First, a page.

At SMC, Osato challenges her students—and herself—by incorporating a live percussionist, a luxury that's been on pause during the pandemic. She finds that live music brings a heightened sense of awareness to the room. "I didn't realize what I didn't have until I had it," Osato says. "Live music helps dancers embody weight and heaviness, being grounded into the floor." Instead of the music dictating the movement, they're a part of it.

Osato uses the musician as a collaborator who helps stir her creativity, in real time. "I'll say 'Give me something that's airy and ambient,' and the sounds inspire me," says Osato. She loves playing with tension and release dynamics, fall and recovery, and how those can enhance and digress from the sound.

"I can't wait to get back to the studio and have that again," she says.

Osato made Dance Teacher a Spotify playlist with some of her favorite songs for class—and told us about why she loves some of them.

"Get It Together," by India.Arie

"Her voice and lyrics hit my soul and ground me every time. Dream artist. My go-to recorded music in class is soul R&B. There's simplicity about it that I really connect with."

"Turn Your Lights Down Low," by Bob Marley + The Wailers, Lauryn Hill

"A classic. This song embodies that all-encompassing love and gets the whole room groovin'."

"Diamonds," by Johnnyswim

"This song's uplifting energy and drive is infectious! So much vulnerability, honesty and joy in their voices and instrumentation."

"There Will Be Time," by Mumford & Sons, Baaba Maal

"Mumford & Sons' music has always struck a deep chord within me. Their songs are simultaneously stripped-down and complex and feel transcendent."

"With The Love In My Heart," by Jacob Collier, Metropole Orkest, Jules Buckley

"Other than it being insanely energizing and cinematic, I love how challenging the irregular meter is!"

For Parents

Darrell Grand Moultrie teaches at a past Jacob's Pillow summer intensive. Photo Christopher Duggan, courtesy Jacob's Pillow

In the past 10 months, we've grown accustomed to helping our dancers navigate virtual school, classes and performances. And while brighter, more in-person days may be around the corner—or at least on the horizon—parents may be facing yet another hurdle to help our dancers through: virtual summer-intensive auditions.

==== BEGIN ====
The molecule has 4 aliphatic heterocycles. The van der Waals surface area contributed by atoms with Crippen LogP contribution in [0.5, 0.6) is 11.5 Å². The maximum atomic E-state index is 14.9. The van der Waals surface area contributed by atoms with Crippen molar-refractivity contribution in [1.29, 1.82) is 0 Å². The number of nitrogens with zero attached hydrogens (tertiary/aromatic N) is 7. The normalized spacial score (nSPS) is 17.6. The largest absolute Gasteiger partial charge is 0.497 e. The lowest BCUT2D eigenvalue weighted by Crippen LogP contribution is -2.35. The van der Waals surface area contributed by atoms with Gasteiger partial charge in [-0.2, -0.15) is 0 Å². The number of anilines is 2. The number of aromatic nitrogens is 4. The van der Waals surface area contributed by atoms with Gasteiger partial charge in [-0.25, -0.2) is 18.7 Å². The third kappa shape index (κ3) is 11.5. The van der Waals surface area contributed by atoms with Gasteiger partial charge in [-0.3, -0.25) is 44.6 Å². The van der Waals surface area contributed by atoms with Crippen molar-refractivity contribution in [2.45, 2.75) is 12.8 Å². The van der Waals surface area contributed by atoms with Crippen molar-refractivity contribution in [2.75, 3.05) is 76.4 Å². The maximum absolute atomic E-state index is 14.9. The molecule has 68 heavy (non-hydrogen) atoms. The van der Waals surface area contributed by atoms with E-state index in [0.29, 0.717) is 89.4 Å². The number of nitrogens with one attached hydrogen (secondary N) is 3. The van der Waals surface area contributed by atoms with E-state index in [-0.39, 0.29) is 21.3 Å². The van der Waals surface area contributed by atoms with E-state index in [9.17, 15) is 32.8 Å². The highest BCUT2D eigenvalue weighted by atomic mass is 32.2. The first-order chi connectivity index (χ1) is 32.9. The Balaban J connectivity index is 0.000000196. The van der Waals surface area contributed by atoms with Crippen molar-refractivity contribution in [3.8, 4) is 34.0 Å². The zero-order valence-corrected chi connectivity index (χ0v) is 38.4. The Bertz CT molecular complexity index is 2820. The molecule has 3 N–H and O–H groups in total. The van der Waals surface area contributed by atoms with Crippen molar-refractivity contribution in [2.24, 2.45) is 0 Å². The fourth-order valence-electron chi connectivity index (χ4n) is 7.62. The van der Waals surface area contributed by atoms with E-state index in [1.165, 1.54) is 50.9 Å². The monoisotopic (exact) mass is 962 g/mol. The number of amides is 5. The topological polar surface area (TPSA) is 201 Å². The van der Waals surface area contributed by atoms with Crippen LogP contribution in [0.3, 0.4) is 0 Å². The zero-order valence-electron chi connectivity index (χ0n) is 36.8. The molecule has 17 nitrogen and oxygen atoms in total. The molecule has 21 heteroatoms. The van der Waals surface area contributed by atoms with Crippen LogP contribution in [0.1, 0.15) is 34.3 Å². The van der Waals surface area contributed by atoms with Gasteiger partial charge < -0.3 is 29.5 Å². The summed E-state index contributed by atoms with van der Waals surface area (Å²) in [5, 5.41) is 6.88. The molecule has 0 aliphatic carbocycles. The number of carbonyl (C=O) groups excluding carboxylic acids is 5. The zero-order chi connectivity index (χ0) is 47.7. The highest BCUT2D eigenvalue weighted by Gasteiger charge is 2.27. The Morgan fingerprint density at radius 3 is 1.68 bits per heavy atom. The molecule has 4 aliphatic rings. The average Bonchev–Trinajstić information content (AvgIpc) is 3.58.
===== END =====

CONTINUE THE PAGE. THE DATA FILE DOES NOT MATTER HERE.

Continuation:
In 2020, we learned that there are some unique advantages of virtual summer programs: the lack of travel (and therefore the reduced cost) and the increased access to classes led by top artists and teachers among them. And while summer 2021 may end up looking more familiar with in-person intensives, audition season will likely remain remote and over Zoom.

Of course, summer 2021 may not be back to in-person, and that uncertainty can be a hard pill to swallow. Here, Kate Linsley, a mom and academy principal of Nashville Ballet, as well as "J.R." Glover, The Dan & Carole Burack Director of The School at Jacob's Pillow, share their advice for this complicated process.

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Teachers Trending

From left: Anthony Crickmay, Courtesy Dance Theatre of Harlem Archives; Courtesy Ballethnic

It is the urgency of going in a week or two before opening night that Lydia Abarca Mitchell loves most about coaching. But in her role as Ballethnic Dance Company's rehearsal director, she's not just getting the troupe ready for the stage. Abarca Mitchell—no relation to Arthur Mitchell—was Mitchell's first prima ballerina when he founded Dance Theatre of Harlem with Karel Shook; through her coaching, Abarca Mitchell works to pass her mentor's legacy to the next generation.

"She has the same sensibility" as Arthur Mitchell, says Ballethnic co-artistic director Nena Gilreath. "She's very direct, all about the mission and the excellence, but very caring."

Ballethnic is based in East Point, a suburban city bordering Atlanta. In a metropolitan area with a history of racism and where funding is hard-won, it is crucial for the Black-led ballet company to present polished, professional productions. "Ms. Lydia" provides the "hard last eye" before the curtain opens in front of an audience.